Deputy Speaker Thomas Tayebwa has announced plans for a high-level meeting with the Speaker to tackle the declining standards of dress among lawmakers.
Tayebwa made this announcement during Thursday’s plenary session, acknowledging concerns raised about the interpretation and enforcement of the parliamentary dress code.
Joseph Gonzaga Ssewungu, a three-term MP, highlighted the issue, emphasizing the importance of upholding procedural rules regarding attire for Members of Parliament.
Ssewungu suggested a review of the dress code rules, expressing worry over the gradual erosion of standards among legislators.
In adherence to Rule 82 (a) of the Rules of Procedure, male MPs are required to wear suits with neckties, safari suits, kanzus with jackets, decent traditional attire, or military attire for members of the Armed Forces. Female MPs are expected to wear dresses, blouses with skirts, decent traditional attire, or military attire for female Armed Forces members.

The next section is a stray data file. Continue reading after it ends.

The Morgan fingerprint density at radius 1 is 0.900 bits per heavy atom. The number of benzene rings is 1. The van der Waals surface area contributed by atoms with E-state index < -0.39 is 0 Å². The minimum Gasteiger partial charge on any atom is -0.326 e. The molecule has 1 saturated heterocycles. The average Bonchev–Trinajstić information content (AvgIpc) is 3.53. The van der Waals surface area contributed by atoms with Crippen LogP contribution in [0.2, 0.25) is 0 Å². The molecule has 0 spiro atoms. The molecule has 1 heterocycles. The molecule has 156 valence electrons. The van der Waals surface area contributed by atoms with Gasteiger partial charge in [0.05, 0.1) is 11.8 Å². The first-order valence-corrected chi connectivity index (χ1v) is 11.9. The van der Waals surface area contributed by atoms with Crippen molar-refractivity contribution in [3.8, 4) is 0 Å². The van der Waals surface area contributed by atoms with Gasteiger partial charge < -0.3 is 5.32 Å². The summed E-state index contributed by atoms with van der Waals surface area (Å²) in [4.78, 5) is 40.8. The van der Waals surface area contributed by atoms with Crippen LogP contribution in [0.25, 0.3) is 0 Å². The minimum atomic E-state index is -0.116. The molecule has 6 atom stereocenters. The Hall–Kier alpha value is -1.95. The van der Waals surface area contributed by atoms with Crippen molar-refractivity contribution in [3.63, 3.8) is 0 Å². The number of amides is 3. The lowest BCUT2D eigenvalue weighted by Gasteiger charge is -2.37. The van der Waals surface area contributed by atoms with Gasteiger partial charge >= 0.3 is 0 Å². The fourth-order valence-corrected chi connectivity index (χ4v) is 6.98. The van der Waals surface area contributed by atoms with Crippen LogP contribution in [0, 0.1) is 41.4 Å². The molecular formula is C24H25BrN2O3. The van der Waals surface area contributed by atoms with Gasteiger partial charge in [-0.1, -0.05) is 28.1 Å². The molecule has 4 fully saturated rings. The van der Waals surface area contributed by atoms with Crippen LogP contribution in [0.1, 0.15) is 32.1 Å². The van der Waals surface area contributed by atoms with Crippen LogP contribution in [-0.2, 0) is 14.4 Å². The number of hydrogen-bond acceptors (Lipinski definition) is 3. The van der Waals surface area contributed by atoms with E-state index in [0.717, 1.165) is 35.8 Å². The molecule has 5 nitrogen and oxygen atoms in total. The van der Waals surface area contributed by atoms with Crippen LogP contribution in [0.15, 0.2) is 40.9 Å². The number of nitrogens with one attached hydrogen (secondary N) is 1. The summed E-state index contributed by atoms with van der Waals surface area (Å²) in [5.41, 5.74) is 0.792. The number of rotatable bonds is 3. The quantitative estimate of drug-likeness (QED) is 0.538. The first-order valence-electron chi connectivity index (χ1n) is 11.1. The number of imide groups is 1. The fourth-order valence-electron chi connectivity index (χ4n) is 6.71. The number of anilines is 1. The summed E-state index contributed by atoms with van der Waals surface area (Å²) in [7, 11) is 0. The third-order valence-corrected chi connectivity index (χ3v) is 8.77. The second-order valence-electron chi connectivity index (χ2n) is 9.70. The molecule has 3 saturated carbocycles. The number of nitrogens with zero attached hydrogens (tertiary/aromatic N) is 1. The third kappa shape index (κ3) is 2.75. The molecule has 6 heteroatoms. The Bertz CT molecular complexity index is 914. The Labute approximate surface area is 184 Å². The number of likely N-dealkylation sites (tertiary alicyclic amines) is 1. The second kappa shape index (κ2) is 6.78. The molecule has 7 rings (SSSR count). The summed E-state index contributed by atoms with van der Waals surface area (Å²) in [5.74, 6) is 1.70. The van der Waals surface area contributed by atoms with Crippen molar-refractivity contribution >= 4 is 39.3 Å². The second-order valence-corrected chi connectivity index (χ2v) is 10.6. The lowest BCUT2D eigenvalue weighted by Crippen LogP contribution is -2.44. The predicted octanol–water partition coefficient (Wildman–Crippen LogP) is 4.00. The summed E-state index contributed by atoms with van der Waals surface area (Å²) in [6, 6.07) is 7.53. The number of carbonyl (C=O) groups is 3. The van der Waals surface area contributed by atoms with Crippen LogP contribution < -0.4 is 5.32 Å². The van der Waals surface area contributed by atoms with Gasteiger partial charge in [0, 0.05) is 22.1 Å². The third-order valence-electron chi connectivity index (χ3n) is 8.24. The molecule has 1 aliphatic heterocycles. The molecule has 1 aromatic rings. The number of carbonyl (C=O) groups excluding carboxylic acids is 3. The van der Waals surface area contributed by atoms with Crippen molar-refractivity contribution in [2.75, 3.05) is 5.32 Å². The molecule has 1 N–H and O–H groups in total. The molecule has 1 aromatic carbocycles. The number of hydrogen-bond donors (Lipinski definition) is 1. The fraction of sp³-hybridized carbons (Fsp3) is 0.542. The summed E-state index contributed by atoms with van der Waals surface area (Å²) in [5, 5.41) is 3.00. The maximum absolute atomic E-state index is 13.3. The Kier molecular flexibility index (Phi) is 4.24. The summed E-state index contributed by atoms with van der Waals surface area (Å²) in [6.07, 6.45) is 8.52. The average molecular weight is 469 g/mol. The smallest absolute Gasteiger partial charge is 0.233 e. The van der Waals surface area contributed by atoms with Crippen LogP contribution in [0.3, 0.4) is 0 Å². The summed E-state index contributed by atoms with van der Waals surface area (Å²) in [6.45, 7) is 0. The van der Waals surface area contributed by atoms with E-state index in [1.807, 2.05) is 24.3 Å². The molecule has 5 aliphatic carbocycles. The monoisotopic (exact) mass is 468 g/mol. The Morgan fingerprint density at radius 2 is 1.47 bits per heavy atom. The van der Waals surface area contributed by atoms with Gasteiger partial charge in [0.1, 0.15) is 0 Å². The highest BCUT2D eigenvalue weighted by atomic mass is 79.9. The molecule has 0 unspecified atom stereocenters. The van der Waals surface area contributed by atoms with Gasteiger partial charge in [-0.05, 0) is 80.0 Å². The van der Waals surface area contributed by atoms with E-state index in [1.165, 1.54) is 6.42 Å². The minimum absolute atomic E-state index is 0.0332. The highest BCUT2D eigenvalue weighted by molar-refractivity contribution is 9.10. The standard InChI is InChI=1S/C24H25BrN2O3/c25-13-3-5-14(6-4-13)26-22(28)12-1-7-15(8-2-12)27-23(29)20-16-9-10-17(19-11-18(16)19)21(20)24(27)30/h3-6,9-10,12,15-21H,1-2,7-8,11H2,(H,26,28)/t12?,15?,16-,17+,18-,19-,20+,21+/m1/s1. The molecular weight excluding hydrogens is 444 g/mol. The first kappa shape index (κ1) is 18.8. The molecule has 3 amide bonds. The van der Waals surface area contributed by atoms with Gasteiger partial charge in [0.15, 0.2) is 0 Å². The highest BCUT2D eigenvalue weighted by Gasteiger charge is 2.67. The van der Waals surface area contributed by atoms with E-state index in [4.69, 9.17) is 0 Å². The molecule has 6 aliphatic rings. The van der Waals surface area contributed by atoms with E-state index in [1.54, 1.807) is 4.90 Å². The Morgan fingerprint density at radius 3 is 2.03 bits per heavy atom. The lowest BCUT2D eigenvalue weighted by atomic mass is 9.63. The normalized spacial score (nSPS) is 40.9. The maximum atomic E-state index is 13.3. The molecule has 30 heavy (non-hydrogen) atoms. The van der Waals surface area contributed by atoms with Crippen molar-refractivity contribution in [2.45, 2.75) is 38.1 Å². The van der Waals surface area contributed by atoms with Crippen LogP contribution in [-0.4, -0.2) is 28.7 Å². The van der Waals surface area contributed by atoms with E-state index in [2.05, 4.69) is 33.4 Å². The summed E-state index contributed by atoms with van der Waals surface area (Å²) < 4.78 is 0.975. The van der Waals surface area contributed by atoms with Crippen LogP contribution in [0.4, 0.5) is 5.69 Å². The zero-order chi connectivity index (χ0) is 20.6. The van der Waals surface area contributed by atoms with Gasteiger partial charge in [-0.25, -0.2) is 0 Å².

Additionally, Rule 82(2) specifies that members must wear dignified footwear, although exceptions may be granted with the Speaker’s permission.
Agriculture Minister Frank Tumwebaze, who was dressed in a ‘Madiba shirt’, pledged to address his attire in compliance with the regulations.